Wednesday, January 7, 2015

Synecdoche, New York

The first several scenes of Charlie Kaufman's Synecdoche, New York establish how average Caden Cotard's (Philip Seymour Hoffman) life is. Decent home life, steady job, nothing too out of the ordinary. But then his health starts to deteriorate and he begins an ambitious project.

Kaufman is a familiar name for his quirky but original screenplays such as Being John Malkovich, Adaptation and Eternal Sunshine of the Spotless Mind. So how did he fare with his directorial debut? Well, you can definitely tell it was written by him. (That's always a good sign, having a distinct writing style.)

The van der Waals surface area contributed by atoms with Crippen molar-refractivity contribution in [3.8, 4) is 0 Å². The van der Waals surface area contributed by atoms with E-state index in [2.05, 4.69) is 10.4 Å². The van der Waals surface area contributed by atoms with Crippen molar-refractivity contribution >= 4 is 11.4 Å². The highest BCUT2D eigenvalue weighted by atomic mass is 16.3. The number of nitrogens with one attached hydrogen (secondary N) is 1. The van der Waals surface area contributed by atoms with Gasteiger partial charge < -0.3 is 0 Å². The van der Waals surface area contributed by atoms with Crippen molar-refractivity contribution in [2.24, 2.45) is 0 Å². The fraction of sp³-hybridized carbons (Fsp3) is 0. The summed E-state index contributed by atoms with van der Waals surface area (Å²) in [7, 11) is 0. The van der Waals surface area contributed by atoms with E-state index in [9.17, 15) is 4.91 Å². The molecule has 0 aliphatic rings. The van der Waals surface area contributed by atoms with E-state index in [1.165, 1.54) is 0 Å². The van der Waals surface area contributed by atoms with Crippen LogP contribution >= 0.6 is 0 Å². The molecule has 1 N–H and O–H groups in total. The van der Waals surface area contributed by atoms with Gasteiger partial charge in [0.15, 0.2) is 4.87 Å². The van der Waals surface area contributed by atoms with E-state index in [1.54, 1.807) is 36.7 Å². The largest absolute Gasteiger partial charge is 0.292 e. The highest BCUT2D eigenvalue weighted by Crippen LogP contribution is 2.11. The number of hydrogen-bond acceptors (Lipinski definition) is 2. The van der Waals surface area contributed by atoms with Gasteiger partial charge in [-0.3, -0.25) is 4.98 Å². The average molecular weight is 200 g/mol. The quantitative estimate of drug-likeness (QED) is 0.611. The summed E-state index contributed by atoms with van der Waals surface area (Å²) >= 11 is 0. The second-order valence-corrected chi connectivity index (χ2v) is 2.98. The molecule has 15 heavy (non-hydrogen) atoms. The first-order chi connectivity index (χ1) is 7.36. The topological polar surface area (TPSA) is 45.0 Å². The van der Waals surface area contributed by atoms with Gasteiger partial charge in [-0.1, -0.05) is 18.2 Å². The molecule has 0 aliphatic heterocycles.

Though as the film progresses, you have to wonder about what's being shown. Is all of this actually happening or is what we're witnessing the result of Caden's decaying health? Kaufman doesn't make it very clear though it is fascinating to see the line between fiction and reality slowly become nothing.

Seeing as this is a philosophical film about life, it's become more bittersweet to watch because of Hoffman's passing last year. Watching Caden wither away into an old man is harder to watch knowing full well that Hoffman would never experience that in his lifetime. Like James Dean and Marilyn Monroe in the decades before him, Hoffman was a Hollywood legend that's forever young.

Synecdoche, New York is something that only a select few would truly appreciate. It's not your usual cinematic fare but it's also worth a look. (In other words, if you like Kaufman's writing, you'll probably like this.)

My Rating: ****


  1. Great review of a brilliant movie!

  2. This is pretty high in my Netflix queue. I'm looking forward to seeing it. Nice review!


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